Category Archives: Race and Literature

You’re not race-less yet?

UnknownStill signing up and showing up for the role of colored people, black, brown, red, yellow, white and otherwise?  Well, here are a few words of wisdom from two of my favorite writers to get you to choose differently and to say something more about who you are as a human being.  Because race is just a word albeit systematized, politicized, capitalized on.

But there are many other words that can be said about us and our neighbor.  We need only seek them out and speak them out loud.  A new tongue is required along with a taste for full freedom and authentic being. It’s a stretch to get our mouths around words like racelessness and aracial; however, it is well worth it.  For if we are to build another world, it will require new words that equip new structures on which to construct our shared humanity.

Anyone who knows me at all, knows that James Baldwin is a must in this conversion experience.  This master- teacher, healer and word- therapist says,

“If you’re treated a certain way, you become a certain kind of person. If certain things are described to you as being real, they’re real for you– whether they’re real or not.”

“From my point of view, no label, no slogan, no party, no skin color, and indeed no religion is more important than the human being.”

“What you say about anybody else reveals you.”

“It is not a romantic matter. It is the unutterable truth: all men are brothers. That’s the bottom line.”

“The American ideal, after all, is that everyone should be as much alike as possible.”

“What one does realize is that when you try to stand up and look the world in the face like you had a right to be here, without knowing that this is the result of it, you have attacked the entire power structure of the Western world.”

Zora Neale Hurston is another deliverer from this death of individuality.  She says,

“I feel most colored when I am thrown against a sharp white background.”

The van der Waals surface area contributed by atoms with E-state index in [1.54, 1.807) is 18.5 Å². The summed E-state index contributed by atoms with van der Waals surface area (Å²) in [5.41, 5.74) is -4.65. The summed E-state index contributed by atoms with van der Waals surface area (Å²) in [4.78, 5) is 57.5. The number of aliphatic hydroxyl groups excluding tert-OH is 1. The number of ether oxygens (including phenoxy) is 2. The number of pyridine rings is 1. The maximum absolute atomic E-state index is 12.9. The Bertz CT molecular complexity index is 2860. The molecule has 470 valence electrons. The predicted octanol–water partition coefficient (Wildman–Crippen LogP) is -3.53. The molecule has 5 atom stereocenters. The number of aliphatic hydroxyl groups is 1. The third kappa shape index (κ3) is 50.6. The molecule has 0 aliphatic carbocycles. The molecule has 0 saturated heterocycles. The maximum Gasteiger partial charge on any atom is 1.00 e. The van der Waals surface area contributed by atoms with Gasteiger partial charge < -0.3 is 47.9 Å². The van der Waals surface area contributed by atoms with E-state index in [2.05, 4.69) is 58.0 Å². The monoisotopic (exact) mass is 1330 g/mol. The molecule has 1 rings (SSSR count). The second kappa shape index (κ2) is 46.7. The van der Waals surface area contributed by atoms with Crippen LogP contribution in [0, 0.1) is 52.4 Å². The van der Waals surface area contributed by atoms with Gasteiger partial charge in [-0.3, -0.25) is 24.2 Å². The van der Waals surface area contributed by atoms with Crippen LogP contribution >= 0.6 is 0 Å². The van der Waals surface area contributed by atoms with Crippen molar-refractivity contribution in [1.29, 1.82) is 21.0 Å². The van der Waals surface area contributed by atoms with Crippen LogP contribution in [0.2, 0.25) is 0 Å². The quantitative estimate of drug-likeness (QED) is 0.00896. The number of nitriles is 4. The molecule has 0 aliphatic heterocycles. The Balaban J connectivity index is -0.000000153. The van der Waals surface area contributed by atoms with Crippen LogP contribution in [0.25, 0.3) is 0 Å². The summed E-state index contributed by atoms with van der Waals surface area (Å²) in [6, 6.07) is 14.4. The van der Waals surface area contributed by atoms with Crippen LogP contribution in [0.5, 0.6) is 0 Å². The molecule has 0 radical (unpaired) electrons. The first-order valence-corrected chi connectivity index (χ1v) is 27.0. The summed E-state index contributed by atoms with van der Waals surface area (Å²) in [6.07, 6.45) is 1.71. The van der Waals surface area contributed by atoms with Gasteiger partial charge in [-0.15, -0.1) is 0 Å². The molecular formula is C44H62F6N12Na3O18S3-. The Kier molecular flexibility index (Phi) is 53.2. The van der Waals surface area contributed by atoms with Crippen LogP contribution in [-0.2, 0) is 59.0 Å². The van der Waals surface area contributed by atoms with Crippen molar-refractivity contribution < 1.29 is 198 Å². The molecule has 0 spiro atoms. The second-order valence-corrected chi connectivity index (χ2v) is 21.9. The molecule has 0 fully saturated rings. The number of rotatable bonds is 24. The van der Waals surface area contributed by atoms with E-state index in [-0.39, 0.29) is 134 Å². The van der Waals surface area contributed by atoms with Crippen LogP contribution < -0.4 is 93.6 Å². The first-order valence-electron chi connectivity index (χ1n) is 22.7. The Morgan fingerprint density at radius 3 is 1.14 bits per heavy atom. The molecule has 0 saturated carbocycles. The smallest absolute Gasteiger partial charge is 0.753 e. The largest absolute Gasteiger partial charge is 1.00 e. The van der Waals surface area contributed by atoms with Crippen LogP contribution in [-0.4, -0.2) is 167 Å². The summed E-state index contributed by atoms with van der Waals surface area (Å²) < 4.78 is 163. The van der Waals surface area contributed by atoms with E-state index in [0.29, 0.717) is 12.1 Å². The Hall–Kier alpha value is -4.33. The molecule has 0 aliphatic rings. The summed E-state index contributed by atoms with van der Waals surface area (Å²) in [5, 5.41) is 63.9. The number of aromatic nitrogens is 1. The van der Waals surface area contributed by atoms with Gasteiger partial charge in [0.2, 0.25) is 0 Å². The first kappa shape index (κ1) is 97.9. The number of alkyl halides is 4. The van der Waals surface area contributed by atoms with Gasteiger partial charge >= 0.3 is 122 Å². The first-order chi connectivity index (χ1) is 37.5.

“Sometimes, I feel discriminated against, but it does not make me angry. It merely astonishes me. How can any deny themselves the pleasure of my company? It’s beyond me.”

“Even in the helter-skelter skirmish that is my life, I have seen that the world is to the strong regardless of a little pigmentation more or less.”

“For various reasons, the average, struggling, non-morbid Negro is the best-kept secret in America. His revelation to the public is the thing needed to do away with that feeling of difference which inspires fear, and which ever expresses itself in dislike.”

“At certain times, I have no race.  I am me.  I belong to no race or time.”

Are you race-less yet?  If not, say these words again… and again until they become your own.

 

We are responsible for the racist

“…I am aware that no man is a villain in his own eyes.  Something in the man knows– must know– that what he is doing is evil; but in order to accept the knowledge the man would have to change.  What is ghastly and really almost hopeless in our racial situation now is that the crimes we have committed are so great and so unspeakable that the acceptance of this knowledge would lead, literally to madness.  The human being, then, in order to protect himself, closes his eyes, compulsively repeats the crimes and enters a spiritual darkness which no one can describe.